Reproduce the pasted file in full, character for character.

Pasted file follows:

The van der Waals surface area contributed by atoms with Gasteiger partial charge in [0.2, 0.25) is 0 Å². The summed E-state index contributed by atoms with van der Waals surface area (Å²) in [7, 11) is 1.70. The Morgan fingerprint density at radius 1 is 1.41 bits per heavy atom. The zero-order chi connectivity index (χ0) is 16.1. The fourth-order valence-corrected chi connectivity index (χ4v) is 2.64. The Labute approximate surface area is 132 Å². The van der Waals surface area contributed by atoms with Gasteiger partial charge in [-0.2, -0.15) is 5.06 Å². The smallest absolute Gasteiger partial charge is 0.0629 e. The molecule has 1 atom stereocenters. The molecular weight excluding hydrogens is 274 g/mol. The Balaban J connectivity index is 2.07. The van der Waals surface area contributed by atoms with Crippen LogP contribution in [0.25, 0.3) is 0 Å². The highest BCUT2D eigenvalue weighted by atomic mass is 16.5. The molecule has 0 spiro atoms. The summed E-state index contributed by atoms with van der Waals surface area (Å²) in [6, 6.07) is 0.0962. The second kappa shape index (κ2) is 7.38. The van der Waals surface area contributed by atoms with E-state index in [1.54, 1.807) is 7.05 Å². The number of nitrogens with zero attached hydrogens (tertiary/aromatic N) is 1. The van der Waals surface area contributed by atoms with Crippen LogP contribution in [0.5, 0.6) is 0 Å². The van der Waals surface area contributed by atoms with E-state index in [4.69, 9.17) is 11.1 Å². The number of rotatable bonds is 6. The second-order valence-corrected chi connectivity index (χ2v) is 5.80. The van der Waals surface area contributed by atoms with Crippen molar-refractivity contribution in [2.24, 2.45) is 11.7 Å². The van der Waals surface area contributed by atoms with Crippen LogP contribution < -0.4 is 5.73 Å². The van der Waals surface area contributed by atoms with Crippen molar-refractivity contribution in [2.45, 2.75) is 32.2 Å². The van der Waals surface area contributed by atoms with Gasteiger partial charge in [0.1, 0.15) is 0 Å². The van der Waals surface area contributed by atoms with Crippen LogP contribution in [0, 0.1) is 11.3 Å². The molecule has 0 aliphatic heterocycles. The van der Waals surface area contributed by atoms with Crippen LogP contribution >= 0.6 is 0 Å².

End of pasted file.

The van der Waals surface area contributed by atoms with Gasteiger partial charge in [0.2, 0.25) is 0 Å². The summed E-state index contributed by atoms with van der Waals surface area (Å²) in [7, 11) is 1.70. The Morgan fingerprint density at radius 1 is 1.41 bits per heavy atom. The zero-order chi connectivity index (χ0) is 16.1. The fourth-order valence-corrected chi connectivity index (χ4v) is 2.64. The Labute approximate surface area is 132 Å². The van der Waals surface area contributed by atoms with Gasteiger partial charge in [-0.2, -0.15) is 5.06 Å². The smallest absolute Gasteiger partial charge is 0.0629 e. The molecule has 1 atom stereocenters. The molecular weight excluding hydrogens is 274 g/mol. The Balaban J connectivity index is 2.07. The van der Waals surface area contributed by atoms with Crippen LogP contribution in [0.25, 0.3) is 0 Å². The highest BCUT2D eigenvalue weighted by atomic mass is 16.5. The molecule has 0 spiro atoms. The summed E-state index contributed by atoms with van der Waals surface area (Å²) in [6, 6.07) is 0.0962. The second kappa shape index (κ2) is 7.38. The van der Waals surface area contributed by atoms with E-state index in [1.54, 1.807) is 7.05 Å². The number of nitrogens with zero attached hydrogens (tertiary/aromatic N) is 1. The van der Waals surface area contributed by atoms with Crippen LogP contribution in [0.5, 0.6) is 0 Å². The van der Waals surface area contributed by atoms with E-state index in [4.69, 9.17) is 11.1 Å². The number of rotatable bonds is 6. The second-order valence-corrected chi connectivity index (χ2v) is 5.80. The van der Waals surface area contributed by atoms with Crippen molar-refractivity contribution in [2.24, 2.45) is 11.7 Å². The van der Waals surface area contributed by atoms with Crippen LogP contribution < -0.4 is 5.73 Å². The van der Waals surface area contributed by atoms with Crippen molar-refractivity contribution in [2.45, 2.75) is 32.2 Å². The van der Waals surface area contributed by atoms with Gasteiger partial charge in [0.1, 0.15) is 0 Å². The van der Waals surface area contributed by atoms with Crippen LogP contribution in [0, 0.1) is 11.3 Å². The molecule has 0 aliphatic heterocycles. The van der Waals surface area contributed by atoms with Crippen LogP contribution >= 0.6 is 0 Å².